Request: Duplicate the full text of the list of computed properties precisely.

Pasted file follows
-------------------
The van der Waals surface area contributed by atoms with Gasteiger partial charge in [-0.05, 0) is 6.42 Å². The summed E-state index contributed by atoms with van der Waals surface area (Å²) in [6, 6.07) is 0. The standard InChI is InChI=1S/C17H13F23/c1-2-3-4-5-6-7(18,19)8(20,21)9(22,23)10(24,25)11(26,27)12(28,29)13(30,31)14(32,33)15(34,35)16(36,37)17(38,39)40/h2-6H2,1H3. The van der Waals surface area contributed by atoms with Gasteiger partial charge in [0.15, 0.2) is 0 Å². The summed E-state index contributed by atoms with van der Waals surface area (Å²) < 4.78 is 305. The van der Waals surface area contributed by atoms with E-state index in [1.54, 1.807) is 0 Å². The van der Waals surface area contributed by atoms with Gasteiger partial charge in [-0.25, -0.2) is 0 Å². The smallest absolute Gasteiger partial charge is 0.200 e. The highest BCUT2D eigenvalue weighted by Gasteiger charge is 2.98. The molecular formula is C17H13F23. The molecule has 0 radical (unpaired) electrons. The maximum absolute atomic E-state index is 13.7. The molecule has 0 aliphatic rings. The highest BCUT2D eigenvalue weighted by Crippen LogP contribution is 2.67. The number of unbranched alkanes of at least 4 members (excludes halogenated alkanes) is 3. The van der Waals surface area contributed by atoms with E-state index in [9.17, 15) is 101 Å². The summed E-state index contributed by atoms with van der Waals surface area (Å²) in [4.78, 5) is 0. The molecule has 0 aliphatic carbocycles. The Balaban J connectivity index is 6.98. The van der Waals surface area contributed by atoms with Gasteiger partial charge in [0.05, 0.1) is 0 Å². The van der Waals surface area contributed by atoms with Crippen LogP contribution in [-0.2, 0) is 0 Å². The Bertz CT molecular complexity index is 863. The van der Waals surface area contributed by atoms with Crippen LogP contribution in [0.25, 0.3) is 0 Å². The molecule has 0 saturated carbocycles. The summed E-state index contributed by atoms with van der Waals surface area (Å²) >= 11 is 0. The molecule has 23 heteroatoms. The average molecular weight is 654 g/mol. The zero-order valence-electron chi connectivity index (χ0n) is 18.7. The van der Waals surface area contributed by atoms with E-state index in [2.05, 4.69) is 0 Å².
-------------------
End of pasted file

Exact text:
The van der Waals surface area contributed by atoms with Gasteiger partial charge in [-0.05, 0) is 6.42 Å². The summed E-state index contributed by atoms with van der Waals surface area (Å²) in [6, 6.07) is 0. The standard InChI is InChI=1S/C17H13F23/c1-2-3-4-5-6-7(18,19)8(20,21)9(22,23)10(24,25)11(26,27)12(28,29)13(30,31)14(32,33)15(34,35)16(36,37)17(38,39)40/h2-6H2,1H3. The van der Waals surface area contributed by atoms with Gasteiger partial charge in [0.15, 0.2) is 0 Å². The summed E-state index contributed by atoms with van der Waals surface area (Å²) < 4.78 is 305. The van der Waals surface area contributed by atoms with E-state index in [1.54, 1.807) is 0 Å². The van der Waals surface area contributed by atoms with Gasteiger partial charge in [-0.25, -0.2) is 0 Å². The smallest absolute Gasteiger partial charge is 0.200 e. The highest BCUT2D eigenvalue weighted by Gasteiger charge is 2.98. The molecular formula is C17H13F23. The molecule has 0 radical (unpaired) electrons. The maximum absolute atomic E-state index is 13.7. The molecule has 0 aliphatic rings. The highest BCUT2D eigenvalue weighted by Crippen LogP contribution is 2.67. The number of unbranched alkanes of at least 4 members (excludes halogenated alkanes) is 3. The van der Waals surface area contributed by atoms with E-state index in [9.17, 15) is 101 Å². The summed E-state index contributed by atoms with van der Waals surface area (Å²) in [4.78, 5) is 0. The molecule has 0 aliphatic carbocycles. The Balaban J connectivity index is 6.98. The van der Waals surface area contributed by atoms with Gasteiger partial charge in [0.05, 0.1) is 0 Å². The van der Waals surface area contributed by atoms with Crippen LogP contribution in [-0.2, 0) is 0 Å². The Bertz CT molecular complexity index is 863. The van der Waals surface area contributed by atoms with Crippen LogP contribution in [0.25, 0.3) is 0 Å². The molecule has 0 saturated carbocycles. The summed E-state index contributed by atoms with van der Waals surface area (Å²) >= 11 is 0. The molecule has 23 heteroatoms. The average molecular weight is 654 g/mol. The zero-order valence-electron chi connectivity index (χ0n) is 18.7. The van der Waals surface area contributed by atoms with E-state index in [2.05, 4.69) is 0 Å².